Marriage to a psychotherapist is a mixed blessing (as is marriage itself, but that’s a story for another day). My wife, a sensitive, perceptive and caring observer of human behavior, currently practices her craft at a mental health clinic for senior citizens, where she specializes in issues of aging and loss.
She’s pretty good at drawing the line that separates husband from patient, but not always, and that creates occasional fissures in our perfect union. Sometimes, a cigar is just a cigar, as they say, and sometimes I don’t need to be reminded of the intergenerational clusterfuck that is my family.
But, then, there are many times when it’s nice to have a therapist to wake up to, especially one who knows how to fix the Keurig machine. The other day, we awoke together, and I wasted not a moment relating to her the intimate details of my breaking dreamscape.
I was sitting in a packed theater and watching a most unusual performance. The super of my building, a 60ish, bald and heavy-set Latino gentleman, was rolling around naked on the stage with Julia Louis-Dreyfus. I’ve never seen the real Julia Louis-Dreyfus naked, but I’m pretty sure she looks nothing like my dream's Dreyfus, whose upper torso was covered in dark freckles, had the bosoms of a 13-year-old and the ample thighs and legs of Goya’s Maja.
My wife takes an eclectic approach to psychological theory, but tends toward Jung’s position that dreams represent “the mind’s quest for wholeness,” and that the therapist’s job is to help the individual sort out all the healthy and destructive elements in the dream to create a positive “personal mythology” that eliminates maladaptive behaviors. She believes that all the characters in one’s dream represent oneself, or at least significant aspects of oneself.
“I have absolutely no idea what your dream means,” said the Missus, wearing her professional persona. “It may or may not be sexually inspired. Only you can figure out how those characters relate to you and what that all signifies."
I’ve done a fair amount of dream work in the past, but this one resisted instant analysis. On the surface, the super seems to be a stand-in for the late, great James Gandolfini, who was also a heavy-set, Latin bald man who co-starred with Louis-Dreyfus in the delightful romantic dramedy “Enough Said.” In the film, as I remember it, fornication is only inferred, and only under the sheets. However, taking the Gandolfini connection further, in his immortal role as a North Jersey mob boss, I watched the man have simulated sex every Sunday night in my living room for many years, with a parade of strippers, cocktail waitresses, saleswomen and even, occasionally, his wife. The sex was generally of the rough-and-tumble variety, more about the demonstration of raw, masculine power than the expression of loving tenderness.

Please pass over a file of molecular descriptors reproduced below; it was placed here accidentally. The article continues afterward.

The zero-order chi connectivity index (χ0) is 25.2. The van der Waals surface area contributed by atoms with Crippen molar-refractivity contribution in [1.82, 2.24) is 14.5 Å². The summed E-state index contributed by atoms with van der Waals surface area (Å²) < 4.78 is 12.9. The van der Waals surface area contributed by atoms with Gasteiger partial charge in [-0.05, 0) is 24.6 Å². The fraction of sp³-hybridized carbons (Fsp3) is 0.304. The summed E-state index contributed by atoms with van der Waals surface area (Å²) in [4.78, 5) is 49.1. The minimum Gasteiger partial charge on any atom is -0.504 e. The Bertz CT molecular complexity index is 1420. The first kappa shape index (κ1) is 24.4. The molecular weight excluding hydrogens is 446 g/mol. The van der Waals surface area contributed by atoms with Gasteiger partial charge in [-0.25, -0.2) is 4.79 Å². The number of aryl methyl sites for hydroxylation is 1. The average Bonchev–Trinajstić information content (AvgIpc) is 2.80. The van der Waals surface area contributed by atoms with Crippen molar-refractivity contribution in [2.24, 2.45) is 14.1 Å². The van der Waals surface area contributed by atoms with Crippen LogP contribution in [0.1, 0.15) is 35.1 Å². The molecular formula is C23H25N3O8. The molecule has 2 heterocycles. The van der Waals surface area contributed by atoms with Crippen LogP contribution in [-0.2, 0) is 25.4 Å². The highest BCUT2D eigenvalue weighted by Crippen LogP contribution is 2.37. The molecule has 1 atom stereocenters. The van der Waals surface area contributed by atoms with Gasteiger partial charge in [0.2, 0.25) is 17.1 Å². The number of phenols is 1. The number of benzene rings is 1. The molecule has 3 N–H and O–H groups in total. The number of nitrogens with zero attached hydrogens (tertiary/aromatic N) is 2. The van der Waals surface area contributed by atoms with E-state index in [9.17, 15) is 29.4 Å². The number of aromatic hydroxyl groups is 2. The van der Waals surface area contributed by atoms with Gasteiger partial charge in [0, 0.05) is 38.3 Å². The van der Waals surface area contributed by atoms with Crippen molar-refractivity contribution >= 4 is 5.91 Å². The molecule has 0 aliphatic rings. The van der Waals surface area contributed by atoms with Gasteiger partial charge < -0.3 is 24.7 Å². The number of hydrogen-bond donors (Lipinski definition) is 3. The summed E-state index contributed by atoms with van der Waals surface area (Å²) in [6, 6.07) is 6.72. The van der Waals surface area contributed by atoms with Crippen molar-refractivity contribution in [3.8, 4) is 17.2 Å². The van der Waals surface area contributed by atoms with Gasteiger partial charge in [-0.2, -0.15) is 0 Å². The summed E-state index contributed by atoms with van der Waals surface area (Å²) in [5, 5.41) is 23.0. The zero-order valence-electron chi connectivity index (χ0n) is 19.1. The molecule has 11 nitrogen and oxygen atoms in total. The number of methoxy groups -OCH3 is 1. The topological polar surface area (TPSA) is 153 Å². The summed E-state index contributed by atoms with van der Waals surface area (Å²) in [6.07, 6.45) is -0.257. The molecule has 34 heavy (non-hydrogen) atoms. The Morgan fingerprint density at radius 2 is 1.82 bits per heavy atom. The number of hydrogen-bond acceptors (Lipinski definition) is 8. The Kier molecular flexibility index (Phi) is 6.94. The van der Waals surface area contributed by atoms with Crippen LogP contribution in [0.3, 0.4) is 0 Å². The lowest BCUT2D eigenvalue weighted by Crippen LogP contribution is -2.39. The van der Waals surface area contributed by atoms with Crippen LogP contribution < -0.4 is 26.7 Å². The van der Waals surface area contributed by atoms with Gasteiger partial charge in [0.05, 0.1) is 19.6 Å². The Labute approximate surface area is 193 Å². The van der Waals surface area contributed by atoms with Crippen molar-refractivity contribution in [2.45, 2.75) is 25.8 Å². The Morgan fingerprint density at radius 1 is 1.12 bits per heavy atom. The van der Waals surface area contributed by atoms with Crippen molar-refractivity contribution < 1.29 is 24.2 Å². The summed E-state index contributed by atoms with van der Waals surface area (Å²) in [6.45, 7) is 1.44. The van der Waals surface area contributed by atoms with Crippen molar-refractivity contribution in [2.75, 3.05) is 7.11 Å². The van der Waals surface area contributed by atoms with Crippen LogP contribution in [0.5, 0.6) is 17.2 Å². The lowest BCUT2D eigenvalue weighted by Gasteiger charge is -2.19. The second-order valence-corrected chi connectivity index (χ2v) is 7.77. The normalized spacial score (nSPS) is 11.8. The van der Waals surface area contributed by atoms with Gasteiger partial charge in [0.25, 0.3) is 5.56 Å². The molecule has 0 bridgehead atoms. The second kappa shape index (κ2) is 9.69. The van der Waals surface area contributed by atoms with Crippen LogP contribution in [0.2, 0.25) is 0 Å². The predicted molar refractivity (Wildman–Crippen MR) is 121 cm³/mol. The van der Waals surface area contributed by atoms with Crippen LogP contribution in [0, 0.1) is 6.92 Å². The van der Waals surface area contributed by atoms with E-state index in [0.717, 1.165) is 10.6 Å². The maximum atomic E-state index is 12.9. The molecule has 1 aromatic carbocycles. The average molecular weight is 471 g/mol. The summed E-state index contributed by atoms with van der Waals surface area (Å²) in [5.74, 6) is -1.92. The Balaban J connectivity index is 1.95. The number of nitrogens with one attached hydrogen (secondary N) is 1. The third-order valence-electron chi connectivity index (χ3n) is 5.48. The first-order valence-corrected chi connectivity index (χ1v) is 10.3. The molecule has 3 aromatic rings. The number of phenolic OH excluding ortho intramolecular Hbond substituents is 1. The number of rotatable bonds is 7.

OK, now we’re getting somewhere.
“What happened to you yesterday?” inquired my wife.
“Well,” I said, “I visited my mother in the morning and spent a good chunk of the afternoon in the hospital human resources office filling out a giant stack of needless paperwork.”
I didn’t need a therapist to make the next connection. Visiting my mother, who suffers from advanced Alzheimer’s dementia, is an exercise in powerlessness. And so was the 90-minute office visit, which ultimately resulted in my paperwork being shuffled to a functionary in another office. And that doesn’t include the frustration I experienced later that evening when I tried to pay for an adult education course online. In short, it was a typical day in the life of the 21st-century urban male. The kind of a day that makes you want to watch Tony Soprano do whatever it takes to get what he wants when he wants it.
So much for the male half of the equation. But how to integrate the female side into my consciousness to achieve a new personal mythology. The sexual chemistry between the Louis-Dreyfus character and Gandolfini’s in “Enough Said” was everything that Tony’s casually brutal power trips were not: understanding, sweet and precious. Thus, I might conclude that my dream, at least to some extent, illustrates the age-old conflict, my age-old conflict, between two warring male sexual impulses—the sacred and the profane. The need for intimacy, warmth and companionship, versus the need to establish dominion over the opposite sex.
Now, wasn’t that simple? Well, sure, but, then again, this is just the generic, low-hanging psychological fruit. That’s the thing about psychotherapy; the deeper you dive into it, the farther down you need to go to synthesize all the pieces of Humpty-Dumpty. From here on, I either work this thing through on my own or turn to an outside mental health professional. My wife already has a job ministering to 37 paying patients and keeping the Keurig, and our marriage, in good working order.